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Queen of the Netherlands, 1948-1980
Juliana Louise Emma Marie Wilhelmina was born at Palace Noordeinde in The Hague on April 30, 1909, the only child of Queen Wilhelmina and Prince Hendrik of Meklenburg-Schwerin, and was christened in the Willems Church in The Hague on June 5, 1909.
As the heir apparent to the Dutch throne, the princess had a very sheltered childhood. Her mother made the princess sit on a gilt chair as invited children, ordered to address her only as "Mevrouw" (Madame), played on the floor around her feet. As an adult, she often startled dignitaries by sitting on the floor whenever she could. In 1915, on advice from an educational expert, Queen Wilhelmina established a school at the Noordeinde Palace in which Princess Juliana had her lessons together with three other children -- Elisabeth van Hardenberg, Elise Bentinck and Miek de Jonge. After five years of primary school, Princess Juliana continued her education by receiving private lessons on gymnasium level.
In 1927, Princess Juliana celebrated her eighteenth birthday. Under the constitution, she had officially come of age and was entitled to assume the royal prerogative, if necessary. Two days later her mother installed her in the "Raad van State" ("Council of State").
In September of 1927, Princess Juliana enrolled at the University of Leiden. Although she had lessons from professors who prepared her for her future role, she also followed subjects she found interesting herself, including sociology, international law, history, economics, literature, and religion. On January 31, 1930, she finished her studies and the University of Leiden gave her an honorary degree in literature and philosophy (she couldn't formally graduate as she didn't have a diploma from a secondary school).
After completing her education, Princess Juliana got her own secretariate at the Palace on the Kneuterdijk in The Hague and began representing the Royal House at official events. She also became the honorary chairwoman of the Crisis Committee, in which position she stayed until May 1936. On March 20, 1934, Queen Mother Emma died, and on July 3 her father Prince Hendrik suddenly died. Princess Juliana succeeded her father as president of the Dutch Red Cross, and also took over many of the social works of her grandmother.
In the 1930's, Queen Wilhelmina began a search for a suitable husband for her daughter. At the time, the House of Orange was one of the most strictly religious royal families in the world, and it was very difficult to find a Protestant prince who suited their standards. Princes from the United Kingdom and Sweden were "vetted," but all either declined or were rejected by the princess.
In 1936, Princess Juliana took matters into her own hands. An avid skier, she was attending the Winter Olympics in Bavaria when she met and fell in love with Prince Bernard of Lippe-Biesterfeld, a young German aristocrat with a reputation for being a "man about town." Although her mother did not totally approve of her daughter's choice, she agreed to their engagement. Queen Wilhelmina, then the richest woman in the world, had her lawyers draw up a prenuptial agreement that specified exactly what the German-born prince could and could not do, and what money he would receive from the royal estate. The couple's engagement was announced on September 8, 1936, and they were married at St. Jacobs Church in The Hague on January 7, 1937, exactly fifty-eight years after the marriage of her grandparents, King William III and Queen Emma. After a three-month honeymoon, the newlyweds took up residence at Palace Soestdijk. Their first daughter, Beatrix, was born on January 31, 1938, and Princess Irene followed on August 5, 1939.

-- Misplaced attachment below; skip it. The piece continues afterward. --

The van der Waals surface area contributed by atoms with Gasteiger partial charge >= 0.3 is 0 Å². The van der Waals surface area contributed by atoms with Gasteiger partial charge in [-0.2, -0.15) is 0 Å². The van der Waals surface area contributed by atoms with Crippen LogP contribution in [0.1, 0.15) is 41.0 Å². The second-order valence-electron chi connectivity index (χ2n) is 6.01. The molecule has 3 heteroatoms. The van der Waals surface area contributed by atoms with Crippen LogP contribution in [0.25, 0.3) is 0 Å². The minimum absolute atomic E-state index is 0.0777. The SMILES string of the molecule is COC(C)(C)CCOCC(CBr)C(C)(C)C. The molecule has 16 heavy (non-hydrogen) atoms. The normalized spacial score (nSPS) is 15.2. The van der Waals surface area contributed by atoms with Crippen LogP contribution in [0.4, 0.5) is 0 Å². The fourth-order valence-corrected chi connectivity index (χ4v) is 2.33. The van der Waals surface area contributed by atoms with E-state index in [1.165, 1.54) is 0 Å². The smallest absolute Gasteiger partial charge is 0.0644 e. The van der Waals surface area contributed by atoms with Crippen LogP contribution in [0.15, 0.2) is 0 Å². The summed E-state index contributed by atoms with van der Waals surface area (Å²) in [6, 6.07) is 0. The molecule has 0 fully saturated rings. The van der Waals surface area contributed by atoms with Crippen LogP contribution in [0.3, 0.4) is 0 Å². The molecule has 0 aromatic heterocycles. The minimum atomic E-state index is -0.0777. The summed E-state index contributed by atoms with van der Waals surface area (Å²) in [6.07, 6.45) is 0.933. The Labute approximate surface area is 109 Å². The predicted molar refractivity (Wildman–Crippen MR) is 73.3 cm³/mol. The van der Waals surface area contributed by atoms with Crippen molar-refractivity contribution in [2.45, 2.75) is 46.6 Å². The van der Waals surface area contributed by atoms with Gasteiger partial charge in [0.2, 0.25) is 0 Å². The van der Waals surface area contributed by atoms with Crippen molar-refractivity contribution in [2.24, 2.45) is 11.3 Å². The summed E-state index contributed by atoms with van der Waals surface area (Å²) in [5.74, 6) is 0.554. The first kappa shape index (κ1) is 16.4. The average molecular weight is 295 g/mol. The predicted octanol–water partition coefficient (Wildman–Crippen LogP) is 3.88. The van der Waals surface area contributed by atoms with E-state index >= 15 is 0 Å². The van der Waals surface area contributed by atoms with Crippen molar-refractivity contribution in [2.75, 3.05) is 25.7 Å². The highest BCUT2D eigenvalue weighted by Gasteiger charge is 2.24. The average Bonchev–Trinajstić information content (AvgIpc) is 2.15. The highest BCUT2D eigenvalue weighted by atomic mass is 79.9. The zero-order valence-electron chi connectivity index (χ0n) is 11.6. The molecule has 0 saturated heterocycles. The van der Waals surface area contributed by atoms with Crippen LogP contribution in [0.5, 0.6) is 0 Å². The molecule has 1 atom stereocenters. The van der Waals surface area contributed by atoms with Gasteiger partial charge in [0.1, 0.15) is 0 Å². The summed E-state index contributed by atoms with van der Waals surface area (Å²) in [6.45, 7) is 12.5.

On May 12, 1940, two days after the German occupation had started, Princess Juliana and her two daughters fled to England. After a month they went to Canada, but before they left England Princess Irene was christened at the chapel of Buckingham Palace. Queen Wilhelmina and Prince Bernhard stayed in London and travelled to visit the family in Ottawa, Canada, a few times during the war. From Canada, the Princess undertook several travels to Suriname and the Dutch Antilles.
Shortly before Princess Juliana's third child Margriet was born on January 19, 1943, the Governor General of Canada, Alexander Cambridge, granted Royal Assent to a special law declaring Princess Juliana's rooms at the Ottawa Civic Hospital as extraterritorial so that the child would have exclusively Dutch, not dual, nationality. Had these arrangements not occurred, Princess Margriet would have been excluded from the line of succession. Soon after the war ended, Princess Juliana expressed her gratitude to Canada by sending the city of Ottawa 100,000 tulip bulbs. In 1946, she donated another 20,500 bulbs, with the request that some of them be planted at the grounds of the Ottawa Civic Hospital. At the same time, she promised Ottawa an annual gift of tulips during her lifetime to show her lasting appreciation for Canada's war-time hospitality; Ottawa has hosted the Canadian Tulip Festival in celebration of this gift every year since.
Although the Netherlands was liberated in May 1945, and Princess Juliana had already visited The Netherlands soon afterwards, she and her children did not officially return until August 2, 1945. During her first return, she helped in several aid projects for the Dutch people, and in the spring of 1946 she and her husband visited several countries that had helped the Netherlands during the German occupation. The couple's last child, Marijke Christina was born on February 18, 1947.
Princess Juliana acted as regent for her mother from October 14 to December 1, 1947, and from May 14 to August 30, 1948. On September 4, 1948, Queen Wilhelmina abdicated in favor of her daughter, who was formally inaugurated as Queen Juliana at the New Church in Amsterdam two days later.